Anyone who knows anything about anything knows that birds, of all animals, are not to be trusted. Have you seen a bird, recently, doing its little bird things (pecking?), acting as though its brain is the size of a Sno-Cap? Well, guess what: birds can do math. Higher math.
Pigeons, it turns out, are no slouches either. It was known that they could count. But all sorts of animals, including bees, can count. Pigeons have now shown that they can learn abstract rules about numbers, an ability that until now had been demonstrated only in primates. In the 1990s scientists trained rhesus monkeys to look at groups of items on a screen and to rank them from the lowest number of items to the highest.
They learned to rank groups of one, two and three items in various sizes and shapes. When tested, they were able to do the task even when unfamiliar numbers of things were introduced. In other words, having learned that two was more than one and three more than two, they could also figure out that five was more than two, or eight more than six.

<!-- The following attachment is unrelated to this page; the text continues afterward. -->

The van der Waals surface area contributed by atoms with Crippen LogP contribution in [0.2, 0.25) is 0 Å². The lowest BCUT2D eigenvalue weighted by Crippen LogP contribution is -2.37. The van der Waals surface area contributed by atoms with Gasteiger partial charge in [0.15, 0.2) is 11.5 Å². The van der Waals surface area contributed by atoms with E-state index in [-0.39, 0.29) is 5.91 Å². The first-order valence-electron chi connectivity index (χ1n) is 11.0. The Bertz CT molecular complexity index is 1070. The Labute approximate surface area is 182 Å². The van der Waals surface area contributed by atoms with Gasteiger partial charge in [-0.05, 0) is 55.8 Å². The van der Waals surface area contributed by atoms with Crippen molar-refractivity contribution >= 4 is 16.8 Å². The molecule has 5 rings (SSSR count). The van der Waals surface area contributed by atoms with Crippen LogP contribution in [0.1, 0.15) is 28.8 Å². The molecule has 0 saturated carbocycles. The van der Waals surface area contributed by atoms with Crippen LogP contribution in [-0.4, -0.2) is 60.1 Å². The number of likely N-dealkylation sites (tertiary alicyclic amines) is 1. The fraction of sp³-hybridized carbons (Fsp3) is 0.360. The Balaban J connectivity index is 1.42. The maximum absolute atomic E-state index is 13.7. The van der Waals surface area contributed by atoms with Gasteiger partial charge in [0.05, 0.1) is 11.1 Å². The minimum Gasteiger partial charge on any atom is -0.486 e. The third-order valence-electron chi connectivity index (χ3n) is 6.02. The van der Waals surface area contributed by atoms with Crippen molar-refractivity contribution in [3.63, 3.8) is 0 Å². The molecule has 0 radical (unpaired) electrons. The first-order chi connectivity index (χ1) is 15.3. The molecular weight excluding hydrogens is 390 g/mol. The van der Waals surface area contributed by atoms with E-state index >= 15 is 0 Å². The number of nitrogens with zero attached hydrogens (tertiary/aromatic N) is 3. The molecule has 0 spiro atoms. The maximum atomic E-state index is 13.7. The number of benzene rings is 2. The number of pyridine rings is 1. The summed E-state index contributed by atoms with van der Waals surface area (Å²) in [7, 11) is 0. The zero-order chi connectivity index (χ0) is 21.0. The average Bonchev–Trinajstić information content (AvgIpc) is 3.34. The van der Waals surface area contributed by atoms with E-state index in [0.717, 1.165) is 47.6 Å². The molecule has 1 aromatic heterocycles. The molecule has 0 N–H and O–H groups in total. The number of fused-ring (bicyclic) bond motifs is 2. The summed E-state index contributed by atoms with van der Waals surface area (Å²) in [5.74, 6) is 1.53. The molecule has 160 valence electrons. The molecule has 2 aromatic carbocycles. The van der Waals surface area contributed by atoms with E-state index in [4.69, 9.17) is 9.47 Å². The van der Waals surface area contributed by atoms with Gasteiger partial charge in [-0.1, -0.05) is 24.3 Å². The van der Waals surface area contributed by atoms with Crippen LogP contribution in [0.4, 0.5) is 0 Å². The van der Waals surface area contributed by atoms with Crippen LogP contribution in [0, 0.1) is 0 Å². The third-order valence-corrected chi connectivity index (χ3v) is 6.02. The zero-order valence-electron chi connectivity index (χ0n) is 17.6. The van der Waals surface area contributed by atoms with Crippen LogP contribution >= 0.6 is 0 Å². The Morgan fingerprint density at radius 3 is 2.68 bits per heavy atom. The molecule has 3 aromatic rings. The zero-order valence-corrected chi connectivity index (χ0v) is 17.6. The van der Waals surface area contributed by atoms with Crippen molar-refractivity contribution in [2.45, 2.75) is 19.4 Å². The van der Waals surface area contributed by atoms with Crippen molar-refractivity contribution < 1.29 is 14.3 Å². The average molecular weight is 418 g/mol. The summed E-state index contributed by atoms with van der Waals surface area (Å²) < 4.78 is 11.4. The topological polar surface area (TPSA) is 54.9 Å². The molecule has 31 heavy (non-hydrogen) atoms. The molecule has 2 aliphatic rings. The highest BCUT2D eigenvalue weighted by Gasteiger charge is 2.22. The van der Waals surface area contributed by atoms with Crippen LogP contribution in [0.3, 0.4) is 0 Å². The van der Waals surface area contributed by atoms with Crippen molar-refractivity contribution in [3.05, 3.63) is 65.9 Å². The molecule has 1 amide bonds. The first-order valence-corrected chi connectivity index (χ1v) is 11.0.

Yes: birds—who, let us never forget, once dominated the planet as dinosaurs—are sitting around their bird compounds, counting and ranking objects. Ranking! One day they will use those skills when they round us up for the birdseed mines.